27 April 2020
If you look at the exterior of the Museum and Art Gallery, you will notice seven stone-sculpted panels, three above the entrance on Museum Street and four on the Richmond Terrace side. These panels are 10 feet wide by 4 feet high and were sculpted by CW Seale from London. The cost of each panel was covered differently but important local men paid for most.
The three panels on Museum Street were in place when the Free Library and Museum opened in June 1874 and the ones on Richmond Terrace completed by the 1890’s.The panels represent the industries, which made Blackburn rich, and the subjects, which could be found inside the museum and library, such as art and literature. Together they represent Blackburn’s motto, Arte et Labore, skill and labour.
The three panels above the entrance, from left to right represent Art, Literature and Science.
The Art panel has figures representing music, painting, sculpture and architecture.
The Literature panel has figures of some of the most famous names in literature, Moses, Homer, Plato, Chaucer, Shakespeare, Milton, Francis Bacon, Newton and Sir Walter Scott.
The figures in the Science panel do not represent any famous scientists but rather their professions. A miner, engineer, surveyor, chemist, astronomer, geographer, navigator and mechanic.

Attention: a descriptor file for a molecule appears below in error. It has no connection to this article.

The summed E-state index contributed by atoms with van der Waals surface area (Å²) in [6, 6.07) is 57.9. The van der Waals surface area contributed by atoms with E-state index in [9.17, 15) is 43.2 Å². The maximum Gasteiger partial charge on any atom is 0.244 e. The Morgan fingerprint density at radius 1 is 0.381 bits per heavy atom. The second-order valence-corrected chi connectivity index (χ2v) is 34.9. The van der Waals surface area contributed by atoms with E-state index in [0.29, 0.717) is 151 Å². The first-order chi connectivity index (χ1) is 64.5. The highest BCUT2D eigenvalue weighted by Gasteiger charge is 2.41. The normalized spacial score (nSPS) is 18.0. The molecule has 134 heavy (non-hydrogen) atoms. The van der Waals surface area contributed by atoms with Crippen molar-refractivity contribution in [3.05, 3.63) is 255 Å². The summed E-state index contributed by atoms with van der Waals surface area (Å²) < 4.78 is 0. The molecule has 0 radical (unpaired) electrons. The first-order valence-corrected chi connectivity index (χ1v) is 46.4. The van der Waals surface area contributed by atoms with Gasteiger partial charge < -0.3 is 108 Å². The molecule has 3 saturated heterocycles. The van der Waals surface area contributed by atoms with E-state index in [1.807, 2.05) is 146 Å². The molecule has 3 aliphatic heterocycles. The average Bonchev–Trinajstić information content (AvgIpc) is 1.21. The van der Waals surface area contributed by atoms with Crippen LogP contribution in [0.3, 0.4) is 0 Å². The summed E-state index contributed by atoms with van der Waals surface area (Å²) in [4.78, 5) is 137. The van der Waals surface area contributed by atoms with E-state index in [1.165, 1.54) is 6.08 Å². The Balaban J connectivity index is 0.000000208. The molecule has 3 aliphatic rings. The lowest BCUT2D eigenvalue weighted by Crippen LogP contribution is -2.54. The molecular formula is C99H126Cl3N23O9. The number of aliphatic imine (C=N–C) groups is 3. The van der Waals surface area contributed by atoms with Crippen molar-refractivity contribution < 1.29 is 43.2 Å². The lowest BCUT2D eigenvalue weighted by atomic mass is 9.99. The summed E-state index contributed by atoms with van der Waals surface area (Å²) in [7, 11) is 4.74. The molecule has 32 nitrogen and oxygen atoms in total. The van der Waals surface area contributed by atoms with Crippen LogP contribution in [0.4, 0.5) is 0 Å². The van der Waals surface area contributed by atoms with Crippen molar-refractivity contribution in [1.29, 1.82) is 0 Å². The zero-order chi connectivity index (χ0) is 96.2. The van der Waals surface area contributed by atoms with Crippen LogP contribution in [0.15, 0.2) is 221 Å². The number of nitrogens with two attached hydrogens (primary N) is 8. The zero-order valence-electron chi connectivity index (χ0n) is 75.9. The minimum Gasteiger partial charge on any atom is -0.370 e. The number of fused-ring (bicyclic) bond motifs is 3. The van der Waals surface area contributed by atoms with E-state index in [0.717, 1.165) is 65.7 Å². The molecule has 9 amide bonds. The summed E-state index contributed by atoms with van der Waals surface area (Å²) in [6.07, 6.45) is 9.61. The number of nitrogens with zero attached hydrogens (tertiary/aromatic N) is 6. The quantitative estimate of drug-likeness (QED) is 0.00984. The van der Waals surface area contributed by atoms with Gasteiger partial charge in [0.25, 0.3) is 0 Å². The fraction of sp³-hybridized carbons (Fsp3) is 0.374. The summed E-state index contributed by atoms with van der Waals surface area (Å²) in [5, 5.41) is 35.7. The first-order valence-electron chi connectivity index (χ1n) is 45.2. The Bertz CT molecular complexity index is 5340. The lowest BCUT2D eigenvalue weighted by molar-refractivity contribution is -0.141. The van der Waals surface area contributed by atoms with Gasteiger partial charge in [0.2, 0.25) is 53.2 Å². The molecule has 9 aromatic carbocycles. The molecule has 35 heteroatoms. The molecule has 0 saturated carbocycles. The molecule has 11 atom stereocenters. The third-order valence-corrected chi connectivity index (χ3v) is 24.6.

Looking up at the exterior from Richmond Terrace the four panels from left to right are; Agriculture, Iron Foundry, Cotton and Commerce.
The Agriculture, Iron Founding, Cotton and Commerce panels as with the Science panel have figures and tools representing each profession within the industries.
Of the four, the most fascinating panel and the one which best illustrates Blackburn’s history is the Cotton panel. It shows an Indian man inspecting Blackburn’s cotton before he places an order to import it to India. It is important to remember that the cotton industry made Blackburn a prosperous town during the Industrial Revolution.
The panel reminds us of how ‘Cotton was King’ and the success of Blackburn as a cotton town.
During the height of cotton manufacturing there were over 149 cotton mills in Blackburn, making it a key area of employment. Blackburn’s cloth merchants did much trade with India but in time India realised it would be cheaper to cultivate and weave cotton themselves. As the local cotton industry declined, Blackburn loom manufacturers, such as Northrop, exported their looms all over the world including India and so sealing Blackburn’s decline as a cotton-manufacturing town.